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Summary of Harnessing the Demographic Dividend: The Future We Want for Zambia

This study assesses prospects of harnessing the demographic dividend in Zambia and demonstrates policy options for optimizing chances of earning the demographic dividend.

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This report would be beneficial to those wishing to understand Zambia’s potential in harnessing its demographic dividend to better inform programming and policy, as well as those looking to gain a better understanding of relevant demographic, economic, and human capital trends in Zambia.

Methodology: The study uses a mixed methodology approach, including a review of the literature on the demographic dividend, population dynamics and economic changes in Zambia, reviews of the trends in national demographic and socio-economic indicators derived from various national data sources, and modelling using DemDiv to demonstrate the potential demographic dividend that Zambia can earn under different policy and investment scenarios.  

Key Findings: The study shows that Zambia’s demographic indicators and emerging economic opportunities can be turned into a sizable demographic dividend by 2053, which can propel the country to surpass the socio-economic transformation targets envisaged in its Vision 2030.

  1. Population and Age Structure Changes:
    The Business as Usual and Economic Emphasis scenarios would lead to a total fertility rate of 4.09 children per woman and a total population of 49 million people by 2053. The dependency burden will marginally decrease from 0.96 in 2013 to 0.79 in 2053.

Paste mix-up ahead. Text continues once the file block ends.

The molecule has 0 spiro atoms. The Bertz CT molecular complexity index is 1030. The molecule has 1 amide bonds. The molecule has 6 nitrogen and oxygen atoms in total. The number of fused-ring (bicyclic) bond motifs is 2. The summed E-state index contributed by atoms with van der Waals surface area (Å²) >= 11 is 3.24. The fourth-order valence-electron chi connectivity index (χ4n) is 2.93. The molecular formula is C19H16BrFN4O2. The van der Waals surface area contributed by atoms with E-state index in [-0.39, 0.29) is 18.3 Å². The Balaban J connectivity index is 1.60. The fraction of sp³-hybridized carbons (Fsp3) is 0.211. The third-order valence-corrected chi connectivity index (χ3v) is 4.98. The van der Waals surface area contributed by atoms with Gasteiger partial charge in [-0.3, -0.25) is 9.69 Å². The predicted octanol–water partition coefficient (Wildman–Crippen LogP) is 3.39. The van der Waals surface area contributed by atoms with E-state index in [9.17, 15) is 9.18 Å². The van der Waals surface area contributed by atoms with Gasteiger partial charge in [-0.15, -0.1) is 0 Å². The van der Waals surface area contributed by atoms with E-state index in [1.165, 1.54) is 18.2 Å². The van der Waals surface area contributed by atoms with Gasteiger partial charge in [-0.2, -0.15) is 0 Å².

Under the Combined Scenario, however, the total fertility rate would be 2.11 and the population size 36 million by 2053.
  2. Working Age Population and Job Creation Challenge:
    All the four policy scenarios will see a significant increase in the size of the working age population aged 15 years and above. Under the Business as Usual and Economic Emphasis scenarios, this population will increase from 7.8 million in 2013 to 30 million in 2053. For the Moderate Scenario, the number will increase to 28 million, while under the Combined Scenario, it will increase to 26 million.
  3. Change in Economic Growth and Average Incomes:
    Of the four scenarios, the Combined Scenario, in which the country simultaneously prioritizes economic, social and demographic factors to achieve the socio-economic transformation envisaged in Vision 2030, is most ideal for the country. The other three would either not lead Zambia to industrialized middle-income country development levels (Business As Usual) or involve high risk without investing in the social development sectors (Economic Emphasis).  

Conclusion: To transform and transition into an industrialized nation, Zambia must adopt policies that will harness the demographic dividend. The country should concurrently prioritize investments to initiate rapid fertility decline, improve human capital, reform the economy to create adequate, decent jobs, and enhance good governance and accountability.

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